12. A method of claim 1 is used to enhance the display technology by improving brightness of luminophores, longevity of luminophores, shorten luminescence lifetime of luminophores, improving directional display, improving contrast display, shorten time response of each display pixel, improving three-dimensional and holographic displays, improving polarization display, improving spatial resolution display, increasing number of displayed colors, improving energy saving, improving three-dimensional display, or enhancing plasma discharge excitation of luminophores.
13. A method of claim 1, wherein the method is further used in time-resolved display technologies.
Description
CROSS REFERENCE TO RELATED APPLICATIONS

This application is related to U.S. Provisional Patent Application No. 60/534,136 entitled “Plasmon Enhanced Display Technologies” filed Jan. 5, 2004, which are herein incorporated by reference.

STATEMENT REGARDING FEDERALLY SPONSORED RESEARCH

There is NO claim for federal support in research or development of this product.

FIELD OF THE INVENTION

The invention relates to a method of the use nanotechnology advances in display technologies.

BACKGROUND OF THE INVENTION

Current CRT and Plasma Display technologies mainly are based on luminophores, e.g. fluorophores and phosphors substances. The luminescence quantum yields of these substances are relatively high, however they photobleach and causing decreasing brightness, contrast and colors over usage time. Therefore exist great need to improve luminophores performance in display technologies.

Another problem with current Liquid Crystal Display (LCD) technologies is slow response time, usually milliseconds and longer, at each displayed pixel. This cause that the LCD resolution suffer in fast moving displayed objects. Again, exist great need to make faster response in LCD technologies.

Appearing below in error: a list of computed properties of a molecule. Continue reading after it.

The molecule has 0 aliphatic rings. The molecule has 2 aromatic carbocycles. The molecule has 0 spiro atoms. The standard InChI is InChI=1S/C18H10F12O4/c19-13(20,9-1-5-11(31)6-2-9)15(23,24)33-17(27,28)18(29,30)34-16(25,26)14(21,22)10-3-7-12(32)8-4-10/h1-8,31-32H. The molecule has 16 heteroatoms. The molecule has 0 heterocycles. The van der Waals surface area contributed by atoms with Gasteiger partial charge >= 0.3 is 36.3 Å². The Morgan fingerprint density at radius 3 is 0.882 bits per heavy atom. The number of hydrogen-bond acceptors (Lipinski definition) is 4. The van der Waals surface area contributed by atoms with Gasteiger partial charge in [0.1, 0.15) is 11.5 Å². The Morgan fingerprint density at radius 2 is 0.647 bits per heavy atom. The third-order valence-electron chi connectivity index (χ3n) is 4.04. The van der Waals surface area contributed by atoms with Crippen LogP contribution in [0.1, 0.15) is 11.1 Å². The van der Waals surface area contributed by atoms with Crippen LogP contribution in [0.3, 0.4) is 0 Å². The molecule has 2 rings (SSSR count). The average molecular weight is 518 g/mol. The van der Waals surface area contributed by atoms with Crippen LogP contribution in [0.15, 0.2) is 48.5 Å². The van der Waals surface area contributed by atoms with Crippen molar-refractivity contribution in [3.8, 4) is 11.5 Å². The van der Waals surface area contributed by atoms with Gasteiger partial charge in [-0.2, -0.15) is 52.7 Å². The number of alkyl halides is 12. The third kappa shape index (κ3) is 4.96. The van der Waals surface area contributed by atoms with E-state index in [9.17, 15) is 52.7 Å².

Up to this date there is not described a method of the use surface plasmon of nanoparticles to enhance display technologies.

REFERENCES

The following are scientific reports found that may be associated within the herein disclosed invention.

  • Y. Sun and Y. Xia, “Increased Sensitivity of Surface Plasmon Resonance of Gold Nanoshells Compared to That of Gold Solid Colloids in Response to Environmental Changes”, Anal. Chem., 74,5297-5305 (2002)
  • Cao, Y.; Jin, R.; Mirkin, C. A. J. Am. Chem. Soc., 123, 7961 (2001)
  • M. Kerker, “Optics of colloid silver”, J. Colloid Interface Sci. 105, 298 (1985)
  • Lakowicz et al, “Intrinsic fluorescence from DNA can be enhanced by metallic particles”, Biochem. Biophys. Res. Comm. 286, 875 (2001)
  • Gryczynski et al., “Multiphoton excitation of fluorescence near metallic particles: enhanced and localized excitation”, J. Phys. Chem. B, 106, 2191 (2002)
  • M. Moskovits: Rev. Mod. Phys. 57, 783 (1985)
  • T. L. Haslett, L. Tay, M. Moskovits: J. Chem. Phys. 113, 1641 (2000), and references therein
  • K. Kneipp, Y. Wang, H. Kneipp, L. T. Perelman, I. Itzkan, R. R. Dasari, M. S. Feld: Phys. Rev. Lett. 78, 1667 (1997)
  • Ditlbacher H. et al., Appl. Phys. B 73, 373-377 (2001)
SUMMARY OF THE INVENTION

This invention describes a method of use surface plasmon of nanoparticles to enhance CRT, LCD, Plasma and other display technologies. The plasmon-enhanced nanoparticles interacting with nearby luminophores, liquid crystals or other materials improve in display technologies brightness, contrast, and longevity of luminophores; make faster response time and better directional emission display. The plasmon-enhanced nanoparticles like quantum dots can be also used directly as a luminophores in display technologies.

DETAIL DESCRIPTION OF THE INVENTION

1. Abbreviations and Definitions

  • LCD—liquid crystal display
  • CRT—cathode-ray tube
  • LED—light emitting diode
  • OLED—organic light emitting diode
  • SPR—surface plasmon resonance generated in a nanoparticle under illumination by electromagnetic radiation and other forms of energy